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Welcome to some of the most fascinating things that are associated with marbles.  This page consist of anything that deals in marbles, this can be new or old marbles!

 

Does anyone wonder how the most beautiful of colors are developed inside of the marble?

The most fascinating aspect of marbles when one looks at them is how did they get the color inside or outside of the marble.   Machine made marbles and handmade marbles consist of various techniques in which makes them truly unique in regards to color and patterns.  The many different colors are the result of fluorspar, the usual basic sand, soda ash and feldspar that are the result of the making of the glass.  To make the certain colors like white, blue, and the many other colors the use of zinc oxide, cobalt oxide and black copper oxide is used.   When getting the colors it is very important that the timing and temperature is of consistency.

 

Secret "Recipes"

Over the years many different marble factories had there own secret recipes.  The most important of these recipes consisted of the workers that worked in the factories.  It was those workers that had the knowledge to tool the machine in accordance to a certain pattern.  These men were the true artist of the marble machine era.  One great example of this era was a gentleman that worked at Christensen Agate Company.  The company was located in Cambridge Ohio in 1927 to its demise in 1929.  Arnold Fiedler was the inventor of the Flames, Guinea's, Cobras etc.  He was a very nice gentleman in which he gave marbles to kids as a token of gratitude for the love of marble playing.  The secret he had carried with him came from Germany in which he got his start of glass working and he had come to the United States for employment.  Arnold Fiedler could produce many different colors of swirls of marbles that other marble companies of the time could not produce.  Arnold would keep the secrets of his marble making only to himself and he would not even tell his secrets to his family.  His secret took him to his grave! The secret recipes that are used in marbles continued up until the demise of machine made marbles in the 1960's.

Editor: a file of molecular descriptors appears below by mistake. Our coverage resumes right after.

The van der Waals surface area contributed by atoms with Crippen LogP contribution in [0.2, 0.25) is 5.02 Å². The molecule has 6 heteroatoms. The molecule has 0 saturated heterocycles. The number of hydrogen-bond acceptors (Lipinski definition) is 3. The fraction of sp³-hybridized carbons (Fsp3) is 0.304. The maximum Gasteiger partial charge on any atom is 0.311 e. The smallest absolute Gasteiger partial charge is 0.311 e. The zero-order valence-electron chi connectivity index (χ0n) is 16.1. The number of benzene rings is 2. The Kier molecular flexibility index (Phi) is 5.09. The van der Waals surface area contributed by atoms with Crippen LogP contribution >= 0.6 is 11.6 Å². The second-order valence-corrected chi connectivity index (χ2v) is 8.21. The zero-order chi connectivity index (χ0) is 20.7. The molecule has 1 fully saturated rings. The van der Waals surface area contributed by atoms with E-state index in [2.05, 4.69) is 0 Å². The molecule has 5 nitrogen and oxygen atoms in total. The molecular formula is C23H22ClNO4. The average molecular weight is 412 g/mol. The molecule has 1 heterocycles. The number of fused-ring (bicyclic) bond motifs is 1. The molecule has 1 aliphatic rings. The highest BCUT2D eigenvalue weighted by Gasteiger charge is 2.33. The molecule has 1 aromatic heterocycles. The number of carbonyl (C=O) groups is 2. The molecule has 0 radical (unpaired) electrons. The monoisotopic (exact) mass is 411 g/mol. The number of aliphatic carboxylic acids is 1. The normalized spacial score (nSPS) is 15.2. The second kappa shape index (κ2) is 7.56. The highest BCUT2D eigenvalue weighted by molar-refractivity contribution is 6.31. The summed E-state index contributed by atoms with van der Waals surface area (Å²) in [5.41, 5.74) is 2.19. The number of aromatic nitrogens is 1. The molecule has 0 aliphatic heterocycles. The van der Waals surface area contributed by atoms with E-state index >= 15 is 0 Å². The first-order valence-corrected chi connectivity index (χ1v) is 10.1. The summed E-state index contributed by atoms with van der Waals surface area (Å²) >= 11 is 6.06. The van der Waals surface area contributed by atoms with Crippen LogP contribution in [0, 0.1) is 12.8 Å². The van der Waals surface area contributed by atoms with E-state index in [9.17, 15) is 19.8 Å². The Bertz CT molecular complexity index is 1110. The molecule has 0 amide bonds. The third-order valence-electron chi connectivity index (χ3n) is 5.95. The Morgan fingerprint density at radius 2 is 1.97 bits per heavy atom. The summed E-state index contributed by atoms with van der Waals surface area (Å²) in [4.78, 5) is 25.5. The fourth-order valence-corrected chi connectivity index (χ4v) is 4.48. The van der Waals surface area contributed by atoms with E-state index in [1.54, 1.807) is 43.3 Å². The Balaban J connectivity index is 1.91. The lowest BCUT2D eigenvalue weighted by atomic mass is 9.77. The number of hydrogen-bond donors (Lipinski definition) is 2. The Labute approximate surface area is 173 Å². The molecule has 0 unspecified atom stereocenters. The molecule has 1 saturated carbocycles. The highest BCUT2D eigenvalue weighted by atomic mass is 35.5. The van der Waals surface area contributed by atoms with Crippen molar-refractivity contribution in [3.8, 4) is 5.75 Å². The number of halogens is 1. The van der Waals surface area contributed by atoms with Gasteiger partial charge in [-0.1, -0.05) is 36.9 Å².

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This is an example of Arnold Fiedler's work this is a prized Guinea from the Christensen Agate Company.

 

This is an example of dug glass from the Christensen Agate Company, picture is courtesy of Carlin & Lucy Carpenter clcarp47@gmail.com.